It is important to partner with the right investment management team to open a Roth IRA or other individual retirement account. With a Roth IRA, you are contributing money that you’ve already paid taxes on, but you do not have to pay money on future withdrawals. If you want to reduce your taxes after retirement, you will want to consider a Roth IRA. If you are in a lower tax bracket today than you will be in the future, a Roth IRA makes sense.

To open an IRA, you will need to go to a brokerage firm, bank, credit union, savings and loan association, or other authorized institution. Additionally, if your employer has a retirement plan that offers a Roth 401(k), you need to understand how Roth 401(k)s work to determine whether it’s a better option for you than a Roth IRA.

What Is a Roth 401(k)?

Roth 401(k)s are retirement plans sponsored by your employer and funded through payroll contributions. Under certain circumstances, you can make tax-free withdrawals from your Roth 401(k). With a Roth 401(k), when your employer takes money from your paycheck to deposit into the 401(k) account, you have already paid taxes on it. Roth 401(k)s differ in this way from traditional 401(k)s, which are funded with pretax deferrals. With a traditional 401(k), your employer deducts the money from your gross income, and you pay taxes on it when you withdraw the funds in retirement.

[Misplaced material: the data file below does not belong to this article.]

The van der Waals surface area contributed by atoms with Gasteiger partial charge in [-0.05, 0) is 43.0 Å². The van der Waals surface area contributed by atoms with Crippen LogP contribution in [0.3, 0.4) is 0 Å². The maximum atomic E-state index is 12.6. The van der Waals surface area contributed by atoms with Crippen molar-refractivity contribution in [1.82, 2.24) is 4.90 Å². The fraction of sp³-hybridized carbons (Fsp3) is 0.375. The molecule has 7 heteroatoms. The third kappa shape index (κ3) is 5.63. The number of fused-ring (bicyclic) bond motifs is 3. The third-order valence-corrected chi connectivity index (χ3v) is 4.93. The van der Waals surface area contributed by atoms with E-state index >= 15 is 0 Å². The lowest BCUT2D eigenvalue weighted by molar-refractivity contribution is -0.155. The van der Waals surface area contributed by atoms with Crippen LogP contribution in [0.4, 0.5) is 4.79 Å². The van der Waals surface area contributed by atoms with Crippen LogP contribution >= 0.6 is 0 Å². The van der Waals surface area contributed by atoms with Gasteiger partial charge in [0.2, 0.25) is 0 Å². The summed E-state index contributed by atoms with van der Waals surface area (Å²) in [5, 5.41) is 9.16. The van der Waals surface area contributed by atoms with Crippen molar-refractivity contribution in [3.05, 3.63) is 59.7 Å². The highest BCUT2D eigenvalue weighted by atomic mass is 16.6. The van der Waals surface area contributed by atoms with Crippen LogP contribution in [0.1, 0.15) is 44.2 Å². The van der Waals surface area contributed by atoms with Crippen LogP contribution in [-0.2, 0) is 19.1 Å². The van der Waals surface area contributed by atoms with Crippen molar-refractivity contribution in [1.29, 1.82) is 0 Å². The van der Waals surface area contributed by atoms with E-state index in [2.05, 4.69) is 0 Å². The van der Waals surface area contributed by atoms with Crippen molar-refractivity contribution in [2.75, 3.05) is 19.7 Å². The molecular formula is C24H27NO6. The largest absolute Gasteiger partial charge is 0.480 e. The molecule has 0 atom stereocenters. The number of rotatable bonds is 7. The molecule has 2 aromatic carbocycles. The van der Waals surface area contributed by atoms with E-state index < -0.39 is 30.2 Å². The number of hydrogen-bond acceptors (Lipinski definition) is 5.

Withdrawals of the contributions and earnings in your account remain tax-free as long as your withdrawal meets the following qualifications:

  • You have had the Roth 401(k) for five or more years and

  • You withdraw money due to the account owner’s death or have expenses related to a disability.

  • The account holder reaches or exceeds age 59½.